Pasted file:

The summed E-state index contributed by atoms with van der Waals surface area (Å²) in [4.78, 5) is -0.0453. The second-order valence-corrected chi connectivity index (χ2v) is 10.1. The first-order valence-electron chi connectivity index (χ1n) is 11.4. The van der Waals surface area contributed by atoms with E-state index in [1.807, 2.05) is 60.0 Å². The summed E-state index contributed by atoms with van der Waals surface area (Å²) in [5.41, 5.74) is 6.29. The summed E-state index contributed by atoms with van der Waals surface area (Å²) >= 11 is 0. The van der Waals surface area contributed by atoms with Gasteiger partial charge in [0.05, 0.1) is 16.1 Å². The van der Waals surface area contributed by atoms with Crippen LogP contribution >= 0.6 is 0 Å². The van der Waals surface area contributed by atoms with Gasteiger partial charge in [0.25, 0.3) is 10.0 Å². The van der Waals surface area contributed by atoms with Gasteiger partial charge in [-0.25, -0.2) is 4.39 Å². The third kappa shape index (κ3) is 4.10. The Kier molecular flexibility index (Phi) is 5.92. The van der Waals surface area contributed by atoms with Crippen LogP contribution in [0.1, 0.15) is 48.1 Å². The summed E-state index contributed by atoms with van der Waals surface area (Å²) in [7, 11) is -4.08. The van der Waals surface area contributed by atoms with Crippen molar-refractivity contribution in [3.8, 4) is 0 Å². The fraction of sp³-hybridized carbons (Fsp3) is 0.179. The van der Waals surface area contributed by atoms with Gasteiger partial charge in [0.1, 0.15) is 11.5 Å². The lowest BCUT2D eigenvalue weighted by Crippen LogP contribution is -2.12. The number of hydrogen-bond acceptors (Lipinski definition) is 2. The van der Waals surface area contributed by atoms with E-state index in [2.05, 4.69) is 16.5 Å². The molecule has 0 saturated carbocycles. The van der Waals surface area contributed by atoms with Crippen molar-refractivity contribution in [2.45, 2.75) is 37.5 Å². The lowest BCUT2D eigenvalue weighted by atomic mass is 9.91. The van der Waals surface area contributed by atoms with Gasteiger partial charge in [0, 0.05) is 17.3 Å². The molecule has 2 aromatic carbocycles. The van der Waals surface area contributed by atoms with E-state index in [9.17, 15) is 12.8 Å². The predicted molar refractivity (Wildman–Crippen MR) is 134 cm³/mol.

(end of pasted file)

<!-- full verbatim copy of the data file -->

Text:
The summed E-state index contributed by atoms with van der Waals surface area (Å²) in [4.78, 5) is -0.0453. The second-order valence-corrected chi connectivity index (χ2v) is 10.1. The first-order valence-electron chi connectivity index (χ1n) is 11.4. The van der Waals surface area contributed by atoms with E-state index in [1.807, 2.05) is 60.0 Å². The summed E-state index contributed by atoms with van der Waals surface area (Å²) in [5.41, 5.74) is 6.29. The summed E-state index contributed by atoms with van der Waals surface area (Å²) >= 11 is 0. The van der Waals surface area contributed by atoms with Gasteiger partial charge in [0.05, 0.1) is 16.1 Å². The van der Waals surface area contributed by atoms with Crippen LogP contribution >= 0.6 is 0 Å². The van der Waals surface area contributed by atoms with Gasteiger partial charge in [0.25, 0.3) is 10.0 Å². The van der Waals surface area contributed by atoms with Gasteiger partial charge in [-0.25, -0.2) is 4.39 Å². The third kappa shape index (κ3) is 4.10. The Kier molecular flexibility index (Phi) is 5.92. The van der Waals surface area contributed by atoms with Crippen LogP contribution in [0.1, 0.15) is 48.1 Å². The summed E-state index contributed by atoms with van der Waals surface area (Å²) in [7, 11) is -4.08. The van der Waals surface area contributed by atoms with Crippen molar-refractivity contribution in [3.8, 4) is 0 Å². The fraction of sp³-hybridized carbons (Fsp3) is 0.179. The van der Waals surface area contributed by atoms with Gasteiger partial charge in [0.1, 0.15) is 11.5 Å². The lowest BCUT2D eigenvalue weighted by Crippen LogP contribution is -2.12. The number of hydrogen-bond acceptors (Lipinski definition) is 2. The van der Waals surface area contributed by atoms with E-state index in [2.05, 4.69) is 16.5 Å². The molecule has 0 saturated carbocycles. The van der Waals surface area contributed by atoms with Crippen molar-refractivity contribution in [2.45, 2.75) is 37.5 Å². The lowest BCUT2D eigenvalue weighted by atomic mass is 9.91. The van der Waals surface area contributed by atoms with Gasteiger partial charge in [0, 0.05) is 17.3 Å². The molecule has 2 aromatic carbocycles. The van der Waals surface area contributed by atoms with E-state index in [9.17, 15) is 12.8 Å². The predicted molar refractivity (Wildman–Crippen MR) is 134 cm³/mol.